Monday, April 29, 2013

HCR -- About Those Insurance Exchanges

I heard a TV talk show host gleefully rattling on one day last week about what he called the Obamacare train wreck, making fun of the complexities of the insurance exchanges because the rules and details were so complicated nobody seems to understand them.

Maggie Mahar's post below points out that consumers will not be tossed into the mix without help. There will be ombudsmen to help them, or as they are being tagged "Navigators." She points out quite sensibly that it is in the interest of the insurance industry to see to it that consumers know and understand what is happening with health insurance, otherwise those failing to do so will not remain competitive.

Anyone who has studied the mouseprint on a standard insurance policy -- not just health insurance, but just about any kind of insurance, from liability to life insurance -- already knows that they are the most complicated documents ever crafted. There is no way that "navigating" any insurance policy is an easy task. The exchanges are being put into place for exactly that reason.

Medicare supplemental plans (also called the alphabet plans) have been standardized for years. The exchanges will do the same ranking of standards for health insurance. In other words, thanks to ACA the rest of the country will finally be able to compare levels of insurance coverage in the same way that Medicare beneficiaries have been doing for years, confident that some hidden charges or fine print will not be used by the insurance company to manipulate coverage in an unexpected way.

Here is a link to Health Insurance 101

  •  The exchanges are NOT insurance plans. 
  • They are definitions of insurance plans. 
  • They spell out what will or will not be covered by plans called bronze, silver, gold and platinum.

Navigators: The Folks Who Will Help You Surf the New Insurance Exchanges
Over at, I’ve addressed some “frequently asked questions” about the “navigators” who will help individuals and small business find the coverage they want in the new Exchanges. 
– Who Will Become Navigators?
– Can Insurance Agents and Brokers Apply to Be Navigators? (Wouldn’t that create a conflict of interest?)
– Just How Will Navigators Help People Sort Out Their Options in the Exchanges?
– How Much Training Will They Receive?
–Finally, many people worry that the “navigators” just won’t be able to handle the heavy traffic. Giving the American public the information it will need about Obamacare is an enormous task. Will these navigators be up to it? 
The answer to that last question is that the navigators will have help. Patient advocacy groups, the states, and county health agencies will pitch in. The federal government also is launching a marketing program, “Enroll America” that will urge mothers to nag their uninsured 20-something and 30-something sons. (Seriously– and I expect that in many cases, this will be effective.)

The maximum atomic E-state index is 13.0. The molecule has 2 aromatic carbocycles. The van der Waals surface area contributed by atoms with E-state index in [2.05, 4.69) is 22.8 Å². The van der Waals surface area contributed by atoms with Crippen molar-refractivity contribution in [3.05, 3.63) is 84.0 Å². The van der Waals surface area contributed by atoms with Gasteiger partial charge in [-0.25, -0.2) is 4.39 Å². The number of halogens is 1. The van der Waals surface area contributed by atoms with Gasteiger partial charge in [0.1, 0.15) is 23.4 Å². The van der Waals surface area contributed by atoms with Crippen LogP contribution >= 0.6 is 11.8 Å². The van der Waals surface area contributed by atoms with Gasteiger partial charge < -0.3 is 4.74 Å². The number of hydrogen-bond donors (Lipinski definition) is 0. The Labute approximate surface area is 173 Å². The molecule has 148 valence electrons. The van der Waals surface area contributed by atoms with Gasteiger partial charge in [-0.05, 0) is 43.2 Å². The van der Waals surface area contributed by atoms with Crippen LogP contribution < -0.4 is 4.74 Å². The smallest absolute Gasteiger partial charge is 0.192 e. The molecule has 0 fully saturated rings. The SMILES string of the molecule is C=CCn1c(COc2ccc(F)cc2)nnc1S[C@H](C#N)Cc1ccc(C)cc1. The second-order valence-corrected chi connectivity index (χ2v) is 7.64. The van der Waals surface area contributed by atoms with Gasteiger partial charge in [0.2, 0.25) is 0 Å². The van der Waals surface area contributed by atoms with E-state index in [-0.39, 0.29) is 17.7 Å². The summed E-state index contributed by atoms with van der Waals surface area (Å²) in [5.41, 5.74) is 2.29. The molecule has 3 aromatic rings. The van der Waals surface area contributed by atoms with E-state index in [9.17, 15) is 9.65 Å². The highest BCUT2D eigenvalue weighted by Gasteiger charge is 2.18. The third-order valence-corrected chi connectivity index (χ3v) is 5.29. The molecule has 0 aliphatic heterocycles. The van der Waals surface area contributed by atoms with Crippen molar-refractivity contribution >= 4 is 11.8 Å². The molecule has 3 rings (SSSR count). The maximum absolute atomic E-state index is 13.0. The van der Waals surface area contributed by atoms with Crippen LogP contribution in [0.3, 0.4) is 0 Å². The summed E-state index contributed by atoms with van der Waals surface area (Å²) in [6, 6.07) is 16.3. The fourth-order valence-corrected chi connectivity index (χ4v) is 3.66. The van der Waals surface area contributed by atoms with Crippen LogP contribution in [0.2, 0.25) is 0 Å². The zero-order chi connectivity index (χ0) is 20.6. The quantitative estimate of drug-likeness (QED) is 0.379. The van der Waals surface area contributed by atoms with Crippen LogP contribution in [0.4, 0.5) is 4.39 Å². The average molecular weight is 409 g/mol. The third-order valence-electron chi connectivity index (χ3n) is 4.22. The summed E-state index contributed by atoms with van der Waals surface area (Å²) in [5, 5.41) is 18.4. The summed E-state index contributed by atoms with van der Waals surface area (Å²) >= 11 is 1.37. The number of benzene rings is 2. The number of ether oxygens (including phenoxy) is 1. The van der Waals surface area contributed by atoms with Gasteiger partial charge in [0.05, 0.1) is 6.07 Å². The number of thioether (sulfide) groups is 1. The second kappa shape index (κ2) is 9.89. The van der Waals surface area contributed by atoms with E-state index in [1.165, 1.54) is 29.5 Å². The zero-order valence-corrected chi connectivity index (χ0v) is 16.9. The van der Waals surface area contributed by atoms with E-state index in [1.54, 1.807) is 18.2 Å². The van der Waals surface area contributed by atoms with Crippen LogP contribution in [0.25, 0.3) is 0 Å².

Meanwhile insurers will be eager to draw young, healthy customers into the Exchanges. This means that they will invest in marketing campaigns designed to let 20-somethings and 30-somethings know that the vast majority will be eligible for generous government subsidies.
Just one example: Blue Cross and Blue Shield of Illinois already has launched a “Be Covered Illinois” campaign. The campaign is being funded by the insurer, and carried out by various community groups:

Keep in mind that if insurers mislead customers about their offerings, those customers will have an opportunity to pick a different plan a year later. And under the ACA, they will have “navigators” to help them make a better choice. 
Insurers know this. They also are well aware that under the new ACA rules that regulate them, a health insurance company will have to draw—and keep—a large share of the market’s customers in order to survive financially. For that reason, I suspect that savvy insurers will make a major effort to provide information about specific plans that will attract customers who will want to stick with those plans. 
For my answers to the first four questions above, go to Health, click on the question and the answer will pop up.


I must add a couple more comments. 
  • PPACA is not insurance. It is a package of rules and standards that define insurance. 
  • This legislation was crafted by a multitude of Congressional staff guided by lobbies representing private companies and interests -- drugs, insurance, medical devices, durable equipment, professional associations, etc.  The list is endless. 
  • The concept of exchanges has been around for years. Insurance professionals and academic types who specialize in these matters are seeing the concept put into practice for the first time but it is a very old idea. 
  • The name of economist Alain Enthoven has been associated with the concept of exchanges for years. The idea is also tagged "managed competition" and is at the heart of many Conservative ideas (including Paul Ryan's). 
  • Those who speak of "government insurance" and "government health care" revealing embarrassing ignorance. The government is not in the insurance business. But it is correct to speak of government health care because the Veterans Administration, military medical corps, as well as state and community clinics all over the country are, in fact, government health care. Unfortunately, those who speak of PPACA as government health care simply have no idea what they are talking about. 

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